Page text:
“A Cook County agency now under two separate reviews over insider dealings gave its $225,750-a-year executive director a $45,000 performance bonus last year — and plans to give him another for the same amount this year.
“Since Robert Rose Jr. was hired in 2015 to run the Cook County Land Bank Authority, he has been paid more than $1.1 million — including $107,500 in bonuses, records show. Rose was given those bonuses under the terms of employment contracts signed by Bridget Gainer, the elected Cook County Board member who, with Cook County Board President Toni Preckwinkle, founded the land bank and chairs its board of directors. The extra payouts were for meeting specific performance goals that Rose set for himself. But Gainer and other land bank officials won’t provide documents to show what Rose did to merit the additional tens of thousands of dollars a year he’s been paid. Nor will they explain why they gave him bigger bonuses than his contract calls for.
“The two reviews that the Land Bank now faces began after the Chicago Sun-Times reported in November that the agency had made a deal with Chester Wilson, chief of staff to Ald. Carrie Austin (34th), to take ownership of a dilapidated, tax-delinquent South Side building Wilson owned — and wipe out the more than $200,000 in back property taxes, penalties and interest that he failed to pay for 10 years. The land bank then sold the building for $40,000 over to Lisa Livingston, a day care-center operator Wilson had recommended as a buyer. Livingston, who promised to rehab the property, also was a Wilson business partner — which Wilson didn’t disclose and land bank officials failed to discover.
“Asked in November about the May 2018 transaction, Rose said the insider deal never should have been allowed and called it “an absolute aberration” for the land bank. But he said he wouldn’t move to void the sale because Livingston already had invested in rehabbing the building. The Sun-Times’ report prompted Preckwinkle to order an audit of Rose’s agency and Patrick Blanchard, the county government’s inspector general, to investigate. Both reviews are continuing.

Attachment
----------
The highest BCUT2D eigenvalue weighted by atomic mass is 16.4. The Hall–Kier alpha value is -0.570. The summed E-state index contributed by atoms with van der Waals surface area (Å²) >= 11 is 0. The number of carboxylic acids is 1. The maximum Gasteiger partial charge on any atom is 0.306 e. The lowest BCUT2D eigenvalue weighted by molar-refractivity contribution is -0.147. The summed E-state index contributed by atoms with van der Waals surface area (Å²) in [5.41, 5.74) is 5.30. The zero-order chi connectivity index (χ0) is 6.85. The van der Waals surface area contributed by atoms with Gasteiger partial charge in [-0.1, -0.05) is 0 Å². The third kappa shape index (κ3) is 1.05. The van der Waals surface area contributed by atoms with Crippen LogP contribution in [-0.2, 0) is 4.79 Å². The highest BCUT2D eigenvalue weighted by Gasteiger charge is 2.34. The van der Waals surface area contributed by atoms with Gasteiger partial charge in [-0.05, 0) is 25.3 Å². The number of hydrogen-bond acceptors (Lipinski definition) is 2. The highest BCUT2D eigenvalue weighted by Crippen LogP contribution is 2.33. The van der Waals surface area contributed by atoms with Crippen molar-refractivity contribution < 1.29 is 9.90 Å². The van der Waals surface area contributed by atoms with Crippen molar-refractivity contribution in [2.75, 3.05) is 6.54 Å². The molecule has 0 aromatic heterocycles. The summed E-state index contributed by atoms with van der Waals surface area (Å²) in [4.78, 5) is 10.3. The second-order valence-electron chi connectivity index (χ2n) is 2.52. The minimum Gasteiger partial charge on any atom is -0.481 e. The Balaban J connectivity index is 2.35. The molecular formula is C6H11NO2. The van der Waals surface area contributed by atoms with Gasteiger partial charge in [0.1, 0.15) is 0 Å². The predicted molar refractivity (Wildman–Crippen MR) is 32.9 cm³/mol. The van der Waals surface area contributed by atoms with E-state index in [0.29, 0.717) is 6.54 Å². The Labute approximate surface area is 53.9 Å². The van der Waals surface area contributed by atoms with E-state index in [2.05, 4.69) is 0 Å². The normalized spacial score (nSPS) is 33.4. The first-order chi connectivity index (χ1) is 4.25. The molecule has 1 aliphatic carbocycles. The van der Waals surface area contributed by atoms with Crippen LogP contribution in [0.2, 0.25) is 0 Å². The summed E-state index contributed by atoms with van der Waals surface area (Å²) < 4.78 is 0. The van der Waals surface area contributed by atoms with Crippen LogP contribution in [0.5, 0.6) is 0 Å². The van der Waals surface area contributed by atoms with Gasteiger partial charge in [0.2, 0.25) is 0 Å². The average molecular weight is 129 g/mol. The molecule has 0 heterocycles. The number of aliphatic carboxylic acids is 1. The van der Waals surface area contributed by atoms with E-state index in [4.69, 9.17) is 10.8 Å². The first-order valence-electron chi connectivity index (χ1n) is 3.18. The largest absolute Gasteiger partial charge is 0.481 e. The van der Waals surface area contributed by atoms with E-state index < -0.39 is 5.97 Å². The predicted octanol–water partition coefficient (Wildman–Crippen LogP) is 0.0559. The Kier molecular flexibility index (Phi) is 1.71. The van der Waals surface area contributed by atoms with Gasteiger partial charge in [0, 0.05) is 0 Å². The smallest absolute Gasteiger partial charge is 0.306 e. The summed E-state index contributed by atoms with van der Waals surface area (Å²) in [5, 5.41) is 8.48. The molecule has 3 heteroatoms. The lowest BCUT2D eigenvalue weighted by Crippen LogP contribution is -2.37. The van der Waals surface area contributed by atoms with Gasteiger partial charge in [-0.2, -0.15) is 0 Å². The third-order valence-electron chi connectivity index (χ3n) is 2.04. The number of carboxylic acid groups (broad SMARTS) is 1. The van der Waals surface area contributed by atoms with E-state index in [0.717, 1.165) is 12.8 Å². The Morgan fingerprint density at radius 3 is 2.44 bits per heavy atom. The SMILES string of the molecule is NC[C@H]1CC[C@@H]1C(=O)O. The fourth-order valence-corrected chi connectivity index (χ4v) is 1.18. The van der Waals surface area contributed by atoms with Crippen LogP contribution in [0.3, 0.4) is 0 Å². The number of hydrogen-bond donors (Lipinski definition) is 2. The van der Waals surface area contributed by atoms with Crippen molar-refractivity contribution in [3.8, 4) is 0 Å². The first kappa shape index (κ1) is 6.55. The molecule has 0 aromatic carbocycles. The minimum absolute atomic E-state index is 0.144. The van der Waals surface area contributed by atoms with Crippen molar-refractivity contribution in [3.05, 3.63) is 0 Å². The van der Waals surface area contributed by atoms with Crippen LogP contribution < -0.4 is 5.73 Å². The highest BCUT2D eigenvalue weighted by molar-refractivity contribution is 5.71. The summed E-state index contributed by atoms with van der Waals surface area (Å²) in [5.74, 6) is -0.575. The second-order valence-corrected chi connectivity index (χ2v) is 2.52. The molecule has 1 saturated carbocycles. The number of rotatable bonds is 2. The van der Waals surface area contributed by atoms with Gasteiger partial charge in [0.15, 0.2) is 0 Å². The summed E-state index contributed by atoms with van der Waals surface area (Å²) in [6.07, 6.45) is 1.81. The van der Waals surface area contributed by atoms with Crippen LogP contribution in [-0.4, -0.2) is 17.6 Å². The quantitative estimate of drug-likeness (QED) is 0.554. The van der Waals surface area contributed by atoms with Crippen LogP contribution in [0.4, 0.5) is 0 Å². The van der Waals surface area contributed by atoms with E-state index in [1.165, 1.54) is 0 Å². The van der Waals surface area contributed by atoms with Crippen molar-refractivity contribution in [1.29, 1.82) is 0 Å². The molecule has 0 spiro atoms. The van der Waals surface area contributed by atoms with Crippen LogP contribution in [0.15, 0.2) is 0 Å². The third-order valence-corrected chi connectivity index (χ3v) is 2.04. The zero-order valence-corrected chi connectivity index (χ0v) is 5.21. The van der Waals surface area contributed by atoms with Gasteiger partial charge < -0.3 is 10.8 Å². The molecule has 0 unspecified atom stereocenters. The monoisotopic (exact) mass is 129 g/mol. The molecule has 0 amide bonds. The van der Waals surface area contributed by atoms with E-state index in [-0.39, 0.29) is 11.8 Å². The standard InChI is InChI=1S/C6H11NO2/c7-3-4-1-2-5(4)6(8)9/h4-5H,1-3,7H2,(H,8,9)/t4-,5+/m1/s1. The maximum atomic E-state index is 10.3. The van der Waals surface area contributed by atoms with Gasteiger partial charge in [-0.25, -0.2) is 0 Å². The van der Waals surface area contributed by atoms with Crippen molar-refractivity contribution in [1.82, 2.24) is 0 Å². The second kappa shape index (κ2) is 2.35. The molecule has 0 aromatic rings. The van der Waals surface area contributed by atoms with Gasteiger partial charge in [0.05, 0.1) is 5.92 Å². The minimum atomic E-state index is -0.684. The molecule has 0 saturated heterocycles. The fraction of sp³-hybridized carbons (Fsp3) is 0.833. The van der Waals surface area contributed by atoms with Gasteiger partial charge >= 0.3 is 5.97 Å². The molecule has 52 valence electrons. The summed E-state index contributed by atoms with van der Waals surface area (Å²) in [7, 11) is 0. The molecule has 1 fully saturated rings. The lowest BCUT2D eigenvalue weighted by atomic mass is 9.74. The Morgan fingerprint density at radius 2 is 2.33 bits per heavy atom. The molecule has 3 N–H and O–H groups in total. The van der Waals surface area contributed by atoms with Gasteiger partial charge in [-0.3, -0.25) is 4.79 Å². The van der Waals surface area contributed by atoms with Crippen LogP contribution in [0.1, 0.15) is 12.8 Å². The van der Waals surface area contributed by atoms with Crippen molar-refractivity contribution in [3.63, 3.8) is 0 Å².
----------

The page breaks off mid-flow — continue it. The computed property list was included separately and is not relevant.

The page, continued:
“Rose faced another controversy when the Sun-Times reported in February that the land bank sold his assistant Natasha Cornog a house in Oak Lawn, rejecting a higher offer. Cornog took homestead property tax exemptions on that home and two others at the same time — only one is allowed — to get a total of more than $16,000 in tax breaks. Rose ended up firing Cornog, and the Cook County assessor’s office said it would ask her to repay $5,911.
“Rose won’t talk about any of this. He declined interview requests, didn’t respond directly to questions and, in a written statement provided for him by his lawyer, said ‘I am proud of the tremendous work that I and my team have done at the Cook County Land Bank Authority. I have served as Chief Operating Officer of the Chicago Community Loan Fund, and I managed a $170 million loan fund portfolio as Director of Commercial Real Estate for Urban Partnership Bank. I worked on transactions totaling over $1 billion while at GE Capital, and I earned an MBA from Cornell University. My personal financial matters have no bearing on my ability to manage the work of the land bank.’
“‘On Friday, after this article was posted online, the lawyer, Peter M. Katsaros, sent a letter calling Rose ‘an outstanding business executive who has led the Cook County Land Bank Authority very capably over the last five and a half years.’ Katsaros also wrote ‘the article you posted this morning sports a racist point of view suggesting that Mr. Rose has to justify his salary and bonuses over the years to the public.'” (FitzPatrick and Novak, 6/12/20)
Read the full story at Chicago Sun-Times
The Cook County Land Bank Authority won’t show what Robert Rose Jr. did to merit the extra tens of thousands of dollars nor say why he got bigger bonuses than his contract calls for, Lauren FitzPatrick and Tim Novak, Chicago Sun-Times, 6/12/20